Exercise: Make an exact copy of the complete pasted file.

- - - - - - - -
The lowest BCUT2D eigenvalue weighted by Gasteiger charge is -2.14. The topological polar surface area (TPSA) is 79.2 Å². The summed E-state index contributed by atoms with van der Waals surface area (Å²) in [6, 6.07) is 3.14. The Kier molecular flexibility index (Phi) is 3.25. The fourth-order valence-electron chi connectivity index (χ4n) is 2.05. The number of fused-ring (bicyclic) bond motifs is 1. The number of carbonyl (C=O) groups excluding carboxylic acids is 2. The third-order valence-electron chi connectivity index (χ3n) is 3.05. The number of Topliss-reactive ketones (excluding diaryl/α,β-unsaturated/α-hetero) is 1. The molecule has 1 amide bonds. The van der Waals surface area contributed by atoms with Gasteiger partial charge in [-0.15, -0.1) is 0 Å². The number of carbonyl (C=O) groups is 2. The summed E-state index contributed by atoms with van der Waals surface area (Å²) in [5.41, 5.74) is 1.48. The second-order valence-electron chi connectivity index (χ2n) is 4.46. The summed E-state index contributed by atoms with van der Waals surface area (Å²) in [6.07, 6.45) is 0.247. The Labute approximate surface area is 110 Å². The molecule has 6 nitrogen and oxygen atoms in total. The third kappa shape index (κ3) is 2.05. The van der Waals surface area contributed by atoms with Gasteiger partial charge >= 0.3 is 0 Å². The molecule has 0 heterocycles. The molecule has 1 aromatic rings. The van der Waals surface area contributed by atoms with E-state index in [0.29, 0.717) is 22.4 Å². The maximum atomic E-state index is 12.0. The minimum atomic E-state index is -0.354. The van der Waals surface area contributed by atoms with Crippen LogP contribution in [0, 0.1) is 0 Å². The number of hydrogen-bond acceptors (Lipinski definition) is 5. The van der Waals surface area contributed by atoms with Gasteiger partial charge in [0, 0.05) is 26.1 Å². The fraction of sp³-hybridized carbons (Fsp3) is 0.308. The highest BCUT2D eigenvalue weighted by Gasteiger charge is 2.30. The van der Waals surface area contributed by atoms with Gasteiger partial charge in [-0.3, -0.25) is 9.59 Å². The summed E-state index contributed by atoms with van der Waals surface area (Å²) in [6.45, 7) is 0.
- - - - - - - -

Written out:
The lowest BCUT2D eigenvalue weighted by Gasteiger charge is -2.14. The topological polar surface area (TPSA) is 79.2 Å². The summed E-state index contributed by atoms with van der Waals surface area (Å²) in [6, 6.07) is 3.14. The Kier molecular flexibility index (Phi) is 3.25. The fourth-order valence-electron chi connectivity index (χ4n) is 2.05. The number of fused-ring (bicyclic) bond motifs is 1. The number of carbonyl (C=O) groups excluding carboxylic acids is 2. The third-order valence-electron chi connectivity index (χ3n) is 3.05. The number of Topliss-reactive ketones (excluding diaryl/α,β-unsaturated/α-hetero) is 1. The molecule has 1 amide bonds. The van der Waals surface area contributed by atoms with Gasteiger partial charge in [-0.15, -0.1) is 0 Å². The number of carbonyl (C=O) groups is 2. The summed E-state index contributed by atoms with van der Waals surface area (Å²) in [5.41, 5.74) is 1.48. The second-order valence-electron chi connectivity index (χ2n) is 4.46. The summed E-state index contributed by atoms with van der Waals surface area (Å²) in [6.07, 6.45) is 0.247. The Labute approximate surface area is 110 Å². The molecule has 6 nitrogen and oxygen atoms in total. The third kappa shape index (κ3) is 2.05. The van der Waals surface area contributed by atoms with Gasteiger partial charge >= 0.3 is 0 Å². The molecule has 0 heterocycles. The molecule has 1 aromatic rings. The van der Waals surface area contributed by atoms with E-state index in [0.29, 0.717) is 22.4 Å². The maximum atomic E-state index is 12.0. The minimum atomic E-state index is -0.354. The van der Waals surface area contributed by atoms with Crippen LogP contribution in [0, 0.1) is 0 Å². The number of hydrogen-bond acceptors (Lipinski definition) is 5. The van der Waals surface area contributed by atoms with Gasteiger partial charge in [0, 0.05) is 26.1 Å². The fraction of sp³-hybridized carbons (Fsp3) is 0.308. The highest BCUT2D eigenvalue weighted by Gasteiger charge is 2.30. The van der Waals surface area contributed by atoms with Gasteiger partial charge in [-0.3, -0.25) is 9.59 Å². The summed E-state index contributed by atoms with van der Waals surface area (Å²) in [6.45, 7) is 0.